“I know what a ghost is. Unfinished business, that’s what.” ― Salman Rushdie
Title: Motel. Pool.
Author: Kim Fielding
Publisher: Dreamspinner Press
Pages/Word Count: 206 Pages
Rating: 5 Stars
Blurb: In the mid-1950s, Jack Dayton flees his working-class prospects in Omaha and heads to Hollywood, convinced he’ll be the next James Dean. But sleazy casting couches don’t earn him stardom, and despair leads to a series of poor decisions that ultimately find him at a cheap motel off Route 66, lifeless at the bottom of the pool.
Sixty years later, Tag Manning, feeling hopeless and empty, flees his most recent relationship mistake and takes to the open road. On a roundabout route to Las Vegas, he pulls over to rest at an isolated spot on Route 66. There’s no longer a motel or pool, but when Tag resumes his journey to Vegas, he finds he’s transporting a hitchhiking ghost. Jack and Tag come to find much-needed friends in each other, but one man is a phantom and the other is strangely cursed. Time is running out for each of them, and they must face the fact that a future together may not only be a gamble… it may not be in the cards.
Review: What an awesome ghost story! This has got to be one of the best in a long while, because Kim Fielding did something different with this book, and I liked it!
I wasn’t too sure how I felt about Jack Dayton when I first met him at the beginning of the story, in 1955-1956. It seemed this young man was fast becoming jaded with life. Sam, the sleazy old director, had a lot to do with turning Jack into this bitter young man. Making promises to Jack in order to get into his pants is, in my book, the lowest of the low. Then again, Jack knew by sleeping with Sam that he was selling himself in a way that he’d lose respect for himself. But Jack had dreams of becoming a star and owning a mansion in Beverly Hills, so he was willing to do almost anything to make his dream come true, except be passed off to one of Sam’s friends.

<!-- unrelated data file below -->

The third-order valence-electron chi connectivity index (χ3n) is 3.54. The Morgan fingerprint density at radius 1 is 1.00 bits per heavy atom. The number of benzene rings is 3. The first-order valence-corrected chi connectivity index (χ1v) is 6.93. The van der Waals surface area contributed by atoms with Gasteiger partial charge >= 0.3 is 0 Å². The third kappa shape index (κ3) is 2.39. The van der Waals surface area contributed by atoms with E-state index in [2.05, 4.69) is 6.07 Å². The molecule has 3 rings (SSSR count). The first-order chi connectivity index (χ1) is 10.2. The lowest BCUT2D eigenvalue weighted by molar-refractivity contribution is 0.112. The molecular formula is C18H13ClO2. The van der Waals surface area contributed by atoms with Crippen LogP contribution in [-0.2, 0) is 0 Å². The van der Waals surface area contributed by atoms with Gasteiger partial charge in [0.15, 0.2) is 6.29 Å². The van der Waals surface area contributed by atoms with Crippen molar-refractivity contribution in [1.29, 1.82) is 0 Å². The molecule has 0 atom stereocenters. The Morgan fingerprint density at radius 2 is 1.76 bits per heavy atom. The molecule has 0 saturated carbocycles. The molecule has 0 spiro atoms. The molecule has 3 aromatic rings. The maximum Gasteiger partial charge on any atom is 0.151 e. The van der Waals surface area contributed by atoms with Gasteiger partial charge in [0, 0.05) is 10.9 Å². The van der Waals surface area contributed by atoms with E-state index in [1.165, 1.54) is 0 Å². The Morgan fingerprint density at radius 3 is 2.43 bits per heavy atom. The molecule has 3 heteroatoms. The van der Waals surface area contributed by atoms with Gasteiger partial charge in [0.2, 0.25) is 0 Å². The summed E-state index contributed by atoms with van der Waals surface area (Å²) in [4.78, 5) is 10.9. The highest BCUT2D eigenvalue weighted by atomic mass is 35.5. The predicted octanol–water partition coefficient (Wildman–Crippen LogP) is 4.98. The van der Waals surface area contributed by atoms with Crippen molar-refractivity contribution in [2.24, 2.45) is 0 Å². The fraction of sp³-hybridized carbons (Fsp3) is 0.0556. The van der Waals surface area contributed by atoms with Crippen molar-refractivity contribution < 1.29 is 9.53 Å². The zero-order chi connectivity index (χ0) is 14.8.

Heading back home to Omaha, Nebraska, and in despair of a lost dream, Jack finds himself stranded in Jasper, Nevada. It’s at this low point in Jack’s life that he makes the mistake of calling Sam with an ultimatum.
Now, we jump forward to the present day:
Tag Manning has his own set of problems. Born with luck on his side, he has managed to screw up every opportunity that has been handed to him, including leaving what was considered the perfect man in his life. Feeling numb and detached from life, his journey leads him to Las Vegas, and to Jack Dayton. Tag is on his way to the Grand Canyon when he’s pulled over by a patrolman for weaving all over the road. After convincing the officer that he’s not on drugs or drunk, Tag follows the advice of the officer and pulls into the deserted town of Jasper to get some much needed sleep.
Since Jack has spent the last sixty years as a ghost, isolated in this deserted town, he hitches a ride with Tag in spirit form and finally reveals himself after Tag leaves the Grand Canyon, at which point poor Tag nearly has a heart attack and figures he’s finally become a paranoid schizophrenic like his mother. There is a great comic moment or two while Tag is debating his sanity. Since Jack can become corporeal when needed, eventually Tag is convinced that Jack is really a ghost and not something that he mentally inherited from his mother or father. But when they stopped at Hoover Dam, the other spirits that reside there tell Jack a little about the spirit world that he should be made aware of. Jack must find out what his unfinished business is so that he can move on, or face an even worse outcome…especially if he continues in his present form.
For one who loves her ghost stories, this novel was quite different from the usual fare. Both the story and the characters kept me riveted until the very end, not to mention when I finished reading Motel. Pool. I kept going back into the story to read my favorite parts over again. I love it when a ghost story haunts me afterwards!
Kim Fielding has a wicked flair for writing a hauntingly believable storyline, and I’m hoping for a sequel. I’d love to find out more about this particular spirit world that Ms. Fielding has created, so I’m happily giving Motel. Pool. an enthusiastic 5 Star rating! Strongly recommended!
You can buy Motel. Pool. here: